Monica has the idea to send in a drone with technology to match the production design of the ’80s so they can try to communicate with Wanda. Unfortunately, Director Hayward is less into communicating, and a lot more into shooting missiles. To no one’s surprise, this is a terrible idea. Within moments, Wanda steps out of Westview to meet with the director face to face. She issues a warning for them all to stay out of her home—with a bit of an accent!—before turning all of Hayward’s agents against him:

On her way back into Westview, Wanda turns its entire perimeter—or the “Hex,” as Darcy dubs it—to her signature, glowing red hue, likely reinforcing the barrier around Wandaville. The Scarlet Witch is done playing games with S.W.O.R.D., and I’m guessing Monica will be far from the last agent who gets thrown through a wall. Wanda is seemingly growing more powerful with each passing episode, while losing her grasp on her world in the meantime. She can’t control her rapidly aging children, her deeply suspicious husband, or, from the looks of it, her long-lost brother. Speaking of which ...

The Reintroduction (and Recasting) of Pietro Maximoff

Much of WandaVision—and the refreshing new approach that it’s taking with Wanda—has been about the Scarlet Witch’s grief. Back in the third episode, after giving birth to the twins, Wanda mentioned her brother to Geraldine with remorse. In the middle of the fifth episode, Wanda again mentions Pietro, this time after Billy asks her whether she has a brother of her own. She answers that she does, but lies about what happened to him. Whether it was the result of her subconscious isn’t yet clear, but nonetheless, Pietro magically reappears not long after. Except when he arrives at her doorstep, the silver-haired man is not the one we know from back in Sokovia.

In the MCU, Pietro Maximoff was killed off nearly as quickly as he was introduced. He was around for just one Avengers film—which was unfortunately the worst one of them, too—before sacrificing himself for Hawkeye and a civilian child near the end of Avengers: Age of Ultron. But in the X-Men universe, a film franchise once owned by Fox before being swallowed up along with the rest of Fox’s previously owned Marvel properties in Disney’s $71 billion acquisition in 2019, Pietro was a fan favorite.

Introduced in X-Men: Days of Future Past, Fox’s version of Pietro Maximoff had greater success than his MCU counterpart—the speedster’s slow-motion action sequences were scene-stealers in each film he appeared in. His character was also much different from the one who existed in Ultron: He had no traumatic Sokovian backstory, nor any Russian accent for that matter; he actually went by Peter, not Pietro; he had a younger sister, but no twin sibling named Wanda; he was a mutant, but not the experimental product of an Infinity Stone. That last bit is the biggest difference—in the MCU, mutants have never even existed.

Though Pietro’s origins as a mutant may have little bearing in the episodes to come, and though this could just be a convenient way to recast a character, it’s more likely that Marvel mastermind Kevin Feige just kicked down the door to usher in the long-awaited return of the X-Men. (After Apocalypse and Dark Phoenix, it was definitely time to lay that franchise to rest for good.) There are a ton of questions to ask here: Does Wanda understand that there are two versions of Pietro? Does the Peters version of Pietro appearing in WandaVision mean that the entire world of X-Men is now fair game? Will he keep running extremely fast, but always in slow motion? One thing is for sure: The reintroduction of Fox’s Pietro marks a major turning point for the MCU as it continues to step further into the multiverse. How the series unpacks his return in the final four episodes of the season will signal the direction of the upcoming Doctor Strange in the Multiverse of Madness, as well as Spider-Man 3, which is rumored to have not one … not two … but three Spideys sharing the screen simultaneously.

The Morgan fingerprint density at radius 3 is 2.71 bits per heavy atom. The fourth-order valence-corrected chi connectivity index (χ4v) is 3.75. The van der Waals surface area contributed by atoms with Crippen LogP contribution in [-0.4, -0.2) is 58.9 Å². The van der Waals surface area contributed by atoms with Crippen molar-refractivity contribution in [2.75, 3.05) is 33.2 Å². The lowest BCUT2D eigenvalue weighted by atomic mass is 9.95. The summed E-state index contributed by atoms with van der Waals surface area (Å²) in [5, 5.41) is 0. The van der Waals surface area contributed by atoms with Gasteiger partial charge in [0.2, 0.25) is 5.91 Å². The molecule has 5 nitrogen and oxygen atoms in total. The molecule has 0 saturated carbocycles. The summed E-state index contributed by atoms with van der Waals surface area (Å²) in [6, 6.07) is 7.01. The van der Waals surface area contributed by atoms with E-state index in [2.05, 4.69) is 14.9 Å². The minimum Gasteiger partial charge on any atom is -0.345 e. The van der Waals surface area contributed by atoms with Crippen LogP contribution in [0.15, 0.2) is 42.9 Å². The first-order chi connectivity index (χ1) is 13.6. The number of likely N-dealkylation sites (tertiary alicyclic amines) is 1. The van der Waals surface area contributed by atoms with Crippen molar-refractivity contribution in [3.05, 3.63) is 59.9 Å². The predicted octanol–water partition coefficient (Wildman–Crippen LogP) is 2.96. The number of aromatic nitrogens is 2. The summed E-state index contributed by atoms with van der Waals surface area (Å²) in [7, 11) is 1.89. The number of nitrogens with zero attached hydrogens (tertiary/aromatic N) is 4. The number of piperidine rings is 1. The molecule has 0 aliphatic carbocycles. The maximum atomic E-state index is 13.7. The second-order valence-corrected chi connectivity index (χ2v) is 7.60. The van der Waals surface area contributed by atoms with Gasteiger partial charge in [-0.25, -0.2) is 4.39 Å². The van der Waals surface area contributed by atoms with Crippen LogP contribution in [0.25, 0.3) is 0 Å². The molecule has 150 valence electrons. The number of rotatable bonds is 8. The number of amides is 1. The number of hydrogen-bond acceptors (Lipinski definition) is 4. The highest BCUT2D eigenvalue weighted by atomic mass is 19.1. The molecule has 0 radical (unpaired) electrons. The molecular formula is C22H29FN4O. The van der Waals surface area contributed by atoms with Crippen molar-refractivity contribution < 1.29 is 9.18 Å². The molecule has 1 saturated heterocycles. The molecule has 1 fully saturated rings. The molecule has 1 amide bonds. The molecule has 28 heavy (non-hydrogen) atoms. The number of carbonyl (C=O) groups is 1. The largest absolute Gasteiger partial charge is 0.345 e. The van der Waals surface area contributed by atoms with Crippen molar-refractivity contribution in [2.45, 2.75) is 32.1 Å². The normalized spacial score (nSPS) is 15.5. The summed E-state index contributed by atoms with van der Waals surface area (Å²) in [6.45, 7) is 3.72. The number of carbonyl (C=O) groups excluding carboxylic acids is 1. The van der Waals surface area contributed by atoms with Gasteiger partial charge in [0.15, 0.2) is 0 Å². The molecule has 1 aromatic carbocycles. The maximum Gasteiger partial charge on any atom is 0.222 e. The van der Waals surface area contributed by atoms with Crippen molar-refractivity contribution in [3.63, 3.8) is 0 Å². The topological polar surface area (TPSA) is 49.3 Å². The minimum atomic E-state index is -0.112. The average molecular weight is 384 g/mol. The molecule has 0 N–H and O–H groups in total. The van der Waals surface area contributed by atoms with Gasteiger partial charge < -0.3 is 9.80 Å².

At the conclusion of the popular House of M comic book series, which I wrote a bit about earlier this week, Wanda utters three words that shake up the entire Marvel universe: “No more mutants.” There, she put an end to the new reality she’d created, where, like Westview, she had built herself a life where she felt no grief over lost loved ones. But with those words, she essentially wiped out the majority of the mutant population in the world. With WandaVision, Wanda may be doing the exact opposite, ushering in a new age of mutants in the MCU, one that surely will include many mutant-related films in the years to come.

Easter Eggs

Though Easter eggs were relatively scarce in the first few episodes of WandaVision, this week’s installment was packed with them. Beyond all the callbacks to Wanda’s past during the S.W.O.R.D. briefing (as well as a little shout-out to the skin-bearded king Thanos), there were several intriguing or fun references to past Marvel films and comics alike:

  • Captain Marvel was another name mentioned in passing, though Monica curiously ducked the topic the second Darcy brought her up. (Could there have been a bit of a falling out between Captain Marvel and Lieutenant Trouble?)
  • Billy and Tommy’s dog, Sparky, who dies the same day he’s brought into the family, also shares the name of the dog that Vision’s family of synthezoids has in Tom King’s The Vision. (In the comic, the dog originally belonged to the neighbors before dying, and is then brought back to life as a synthezoid dog. Here’s hoping that Sparky gets in on this whole resurrection thing that seems to be trending in Westview.)
  • Billy and Tommy, who grow up to be superheroes in the comics named Wiccan and Speed, respectively, wear shirts with color schemes that match the costumes they don in the comics. I still doubt the pair will become those heroes in this TV series, but at the rate these kids are growing, you never know.
  • Just like the first three episodes, this week featured an MCU-related commercial slotted into Wanda’s programming. Unlike the first three, though, which featured companies or organizations like Stark Industries or HYDRA, this paper towel ad was one for Lagos. In the MCU, the Nigerian city of Lagos is significant as the site where Wanda, in an attempt to save Captain America from an explosion in Captain America: Civil War, accidentally killed a number of civilians in a nearby building. The incident triggered the so-called Sokovia Accords, an act meant to essentially regulate superheroes, which also paved the way for one of the messiest breakups of all time between Tony Stark and Steve Rogers. “Lagos: For when you make a mess you didn’t mean to,” the commercial says, a tagline about paper towels but also about accidentally killing innocent people in an African city. Like everything else in WandaVision, signs of Wanda’s grief can be found everywhere.

Next week, we’re off to the ’90s, and hopefully on our way to figuring out the larger implications of this wild episode.